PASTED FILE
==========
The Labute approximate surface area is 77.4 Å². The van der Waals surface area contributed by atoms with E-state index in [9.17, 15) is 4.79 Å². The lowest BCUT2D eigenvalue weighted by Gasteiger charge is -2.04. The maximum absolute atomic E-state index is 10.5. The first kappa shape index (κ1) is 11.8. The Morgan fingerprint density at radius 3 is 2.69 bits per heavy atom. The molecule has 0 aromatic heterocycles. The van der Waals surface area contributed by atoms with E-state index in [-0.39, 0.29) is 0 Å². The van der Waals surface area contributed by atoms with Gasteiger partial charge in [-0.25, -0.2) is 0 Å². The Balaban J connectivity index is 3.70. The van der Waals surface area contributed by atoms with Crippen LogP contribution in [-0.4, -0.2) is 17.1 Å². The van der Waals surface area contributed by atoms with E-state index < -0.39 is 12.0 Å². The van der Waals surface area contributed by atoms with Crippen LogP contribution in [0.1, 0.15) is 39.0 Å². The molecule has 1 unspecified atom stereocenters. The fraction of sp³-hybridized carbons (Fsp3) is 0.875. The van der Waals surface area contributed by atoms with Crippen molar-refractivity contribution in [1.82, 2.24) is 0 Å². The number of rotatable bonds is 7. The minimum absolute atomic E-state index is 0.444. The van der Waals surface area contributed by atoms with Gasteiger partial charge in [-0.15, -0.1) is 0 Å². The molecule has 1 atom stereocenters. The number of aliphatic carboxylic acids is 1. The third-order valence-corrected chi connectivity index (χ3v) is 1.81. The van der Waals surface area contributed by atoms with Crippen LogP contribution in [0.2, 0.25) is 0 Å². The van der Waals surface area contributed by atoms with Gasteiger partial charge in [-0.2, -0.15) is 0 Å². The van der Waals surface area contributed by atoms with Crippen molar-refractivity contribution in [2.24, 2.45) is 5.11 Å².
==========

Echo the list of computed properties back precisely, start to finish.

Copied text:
The Labute approximate surface area is 77.4 Å². The van der Waals surface area contributed by atoms with E-state index in [9.17, 15) is 4.79 Å². The lowest BCUT2D eigenvalue weighted by Gasteiger charge is -2.04. The maximum absolute atomic E-state index is 10.5. The first kappa shape index (κ1) is 11.8. The Morgan fingerprint density at radius 3 is 2.69 bits per heavy atom. The molecule has 0 aromatic heterocycles. The van der Waals surface area contributed by atoms with E-state index in [-0.39, 0.29) is 0 Å². The van der Waals surface area contributed by atoms with Gasteiger partial charge in [-0.25, -0.2) is 0 Å². The Balaban J connectivity index is 3.70. The van der Waals surface area contributed by atoms with Crippen LogP contribution in [-0.4, -0.2) is 17.1 Å². The van der Waals surface area contributed by atoms with E-state index < -0.39 is 12.0 Å². The van der Waals surface area contributed by atoms with Crippen LogP contribution in [0.1, 0.15) is 39.0 Å². The molecule has 1 unspecified atom stereocenters. The fraction of sp³-hybridized carbons (Fsp3) is 0.875. The van der Waals surface area contributed by atoms with Crippen molar-refractivity contribution in [1.82, 2.24) is 0 Å². The number of rotatable bonds is 7. The minimum absolute atomic E-state index is 0.444. The van der Waals surface area contributed by atoms with Gasteiger partial charge in [-0.15, -0.1) is 0 Å². The molecule has 1 atom stereocenters. The number of aliphatic carboxylic acids is 1. The third-order valence-corrected chi connectivity index (χ3v) is 1.81. The van der Waals surface area contributed by atoms with Crippen LogP contribution in [0.2, 0.25) is 0 Å². The van der Waals surface area contributed by atoms with Gasteiger partial charge in [-0.2, -0.15) is 0 Å². The van der Waals surface area contributed by atoms with Crippen molar-refractivity contribution in [2.24, 2.45) is 5.11 Å².